There’s a fine line between staying in touch and being annoying.
In this blog post, I’ll help you determine whether or not your emails have crossed that line. All you’ll need to do is ask yourself five questions:
- Is my email useful?
- Is it relevant?
- Is it a quick read?
- Is everything in good working order?
- Are my recipients engaged?
And if it turns out you are annoying your leads, there’s no need to worry. I’ll tell you how to transform your emails from nuisance to must-read!
So, let’s dive deeper into each of these questions.
1) Is it useful?
Does the content of your email teach the reader something? Or does it provide a tool—a PDF guide, or maybe a link to your property search tool? If the answer is No to all of the above...your email isn’t useful. And that makes it annoying.
This is the #1 rule of content marketing: Make it useful. Make it worth their time. Provide value.
To do this, you must first have a good understanding of your different types of leads’ needs. You also need to have them nicely segmented within your CRM (a big, juicy topic for another day). Having insight on your audience will allow you to provide them with valuable, tailored, incredibly useful emails, such as:
- A drip campaign for first-time buyers that explains each step of the process through a succession of emails
- Monthly housing market updates for leads interested in real estate investment
- Home improvement tips for your past clients (who are actually your most valuable leads)
Your lead nurturing email shouldn’t be a sales letter. It should be something useful and valuable that gets you one step closer to earning their trust.
2) Is it relevant?
It’s not enough to be useful to any person at any point in time. So, is your email relevant to where the reader is in their buyer/seller journey? Relevant to where they are in life?
Don’t send an article on the Top Cities For Retirement to leads who are in their 20s. And don’t send information about selling a home to your renters.
If the content isn’t relevant, it’s not useful. And it’s annoying.
3) Is it a quick read?
Does your email beat around the bush, or does it get right to the point? Straightforward is the way to go if you don’t want to be a nuisance.
After you’ve written your email, go back through and see if you can cut anything. Eliminate fluff.
If the topic of your email really does require a longer explanation, be sure to break up the text using short paragraphs, headings, and bolded text.
Get right to the good stuff. These people don’t have all day.
4) Is everything in good working order?
This question addresses the more technical aspects of your email. Do all of the links work? Is your text properly formatted—consistent size, font, and color? Are your merge fields written correctly—no missing brackets or misspelled words?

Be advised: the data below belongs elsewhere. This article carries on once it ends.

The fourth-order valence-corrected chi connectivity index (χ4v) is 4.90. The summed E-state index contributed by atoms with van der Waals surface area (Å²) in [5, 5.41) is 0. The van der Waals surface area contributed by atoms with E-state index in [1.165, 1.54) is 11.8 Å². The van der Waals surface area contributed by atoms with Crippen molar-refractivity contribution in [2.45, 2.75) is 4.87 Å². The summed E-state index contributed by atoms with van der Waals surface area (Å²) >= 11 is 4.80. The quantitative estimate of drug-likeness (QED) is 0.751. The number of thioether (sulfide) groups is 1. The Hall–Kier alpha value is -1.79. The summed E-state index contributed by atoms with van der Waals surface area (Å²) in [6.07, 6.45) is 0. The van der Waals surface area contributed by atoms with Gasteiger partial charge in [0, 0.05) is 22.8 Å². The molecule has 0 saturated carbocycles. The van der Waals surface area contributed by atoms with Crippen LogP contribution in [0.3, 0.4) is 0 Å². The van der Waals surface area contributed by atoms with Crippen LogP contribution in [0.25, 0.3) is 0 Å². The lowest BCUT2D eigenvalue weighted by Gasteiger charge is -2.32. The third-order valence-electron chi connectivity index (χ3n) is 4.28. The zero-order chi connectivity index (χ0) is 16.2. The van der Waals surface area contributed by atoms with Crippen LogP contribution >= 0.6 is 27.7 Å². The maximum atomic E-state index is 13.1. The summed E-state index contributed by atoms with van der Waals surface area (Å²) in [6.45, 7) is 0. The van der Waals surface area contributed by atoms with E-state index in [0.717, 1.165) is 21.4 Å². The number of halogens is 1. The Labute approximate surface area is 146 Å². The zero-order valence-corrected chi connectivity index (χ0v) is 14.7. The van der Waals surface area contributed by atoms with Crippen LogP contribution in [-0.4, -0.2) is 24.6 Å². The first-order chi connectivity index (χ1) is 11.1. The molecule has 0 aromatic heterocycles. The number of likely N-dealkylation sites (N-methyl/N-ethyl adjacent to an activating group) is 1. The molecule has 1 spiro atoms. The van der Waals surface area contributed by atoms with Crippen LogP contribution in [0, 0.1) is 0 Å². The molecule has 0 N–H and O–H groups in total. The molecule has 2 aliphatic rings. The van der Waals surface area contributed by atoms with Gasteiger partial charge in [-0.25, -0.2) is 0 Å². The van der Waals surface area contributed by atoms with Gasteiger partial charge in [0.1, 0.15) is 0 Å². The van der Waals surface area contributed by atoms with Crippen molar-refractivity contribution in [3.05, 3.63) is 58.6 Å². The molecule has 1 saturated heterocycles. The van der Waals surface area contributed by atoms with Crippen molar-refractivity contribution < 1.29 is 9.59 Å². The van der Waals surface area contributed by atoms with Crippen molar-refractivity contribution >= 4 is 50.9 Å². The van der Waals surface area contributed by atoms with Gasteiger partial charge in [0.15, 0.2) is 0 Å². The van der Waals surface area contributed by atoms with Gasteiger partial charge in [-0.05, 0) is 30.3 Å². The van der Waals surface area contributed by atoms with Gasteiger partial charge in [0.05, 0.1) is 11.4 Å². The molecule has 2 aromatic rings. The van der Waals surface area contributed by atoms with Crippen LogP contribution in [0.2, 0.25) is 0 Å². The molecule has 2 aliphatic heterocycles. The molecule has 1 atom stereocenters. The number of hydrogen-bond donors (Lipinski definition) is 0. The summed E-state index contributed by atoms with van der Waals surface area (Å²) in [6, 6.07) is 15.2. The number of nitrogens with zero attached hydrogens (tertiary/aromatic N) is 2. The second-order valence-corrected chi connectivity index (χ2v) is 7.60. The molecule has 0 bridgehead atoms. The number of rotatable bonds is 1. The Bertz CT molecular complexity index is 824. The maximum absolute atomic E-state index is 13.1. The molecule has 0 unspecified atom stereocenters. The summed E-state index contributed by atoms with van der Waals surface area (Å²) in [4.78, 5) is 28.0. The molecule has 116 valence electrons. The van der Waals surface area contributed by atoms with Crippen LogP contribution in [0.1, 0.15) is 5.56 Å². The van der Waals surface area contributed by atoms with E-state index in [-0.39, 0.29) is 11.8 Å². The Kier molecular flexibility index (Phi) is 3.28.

Always send a test email to yourself to make sure everything functions and displays as it should. An email with formatting errors feels careless. One missing bracket results in a message addressed to [Name]], which totally blows your cover (even if they already guessed that your emails are automated). And your email certainly won’t be useful if that handy link is broken.
5) Are my recipients engaged?
How many people are opening your emails? Are they clicking on links? What is your unsubscribe rate?
These metrics are great indicators of whether your leads are finding your emails valuable or annoying. Monitor opens, clicks, and unsubscribes closely. If your numbers start moving in the wrong direction, you may need to adjust your content, frequency, or send days/times.
If you're just getting started and need some benchmark statistics to measure against, check out MailChimp’s Average Email Campaign Stats of MailChimp Customers by Industry. The statistics for the real estate industry include:
- Open rate: 20.84%
- Click rate: 1.91%
- Unsubscribe rate: 0.31%
We’ve all received annoying emails that drive us to unsubscribe (or, worse, to harbor ill feelings for the sender that grow stronger every time we get yet another email from them). These emails are irrelevant, or provide zero value, or are just way too long.
Don’t let your emails become an annoyance to your real estate leads. Make sure each email you send is useful and relevant. Eliminate fluff to make it a quick read. Test and proofread your email for errors. And continue to monitor your email analytics for engagement (opens, clicks, unsubscribes).
If you do it right, your real estate leads will actually look forward to getting your emails!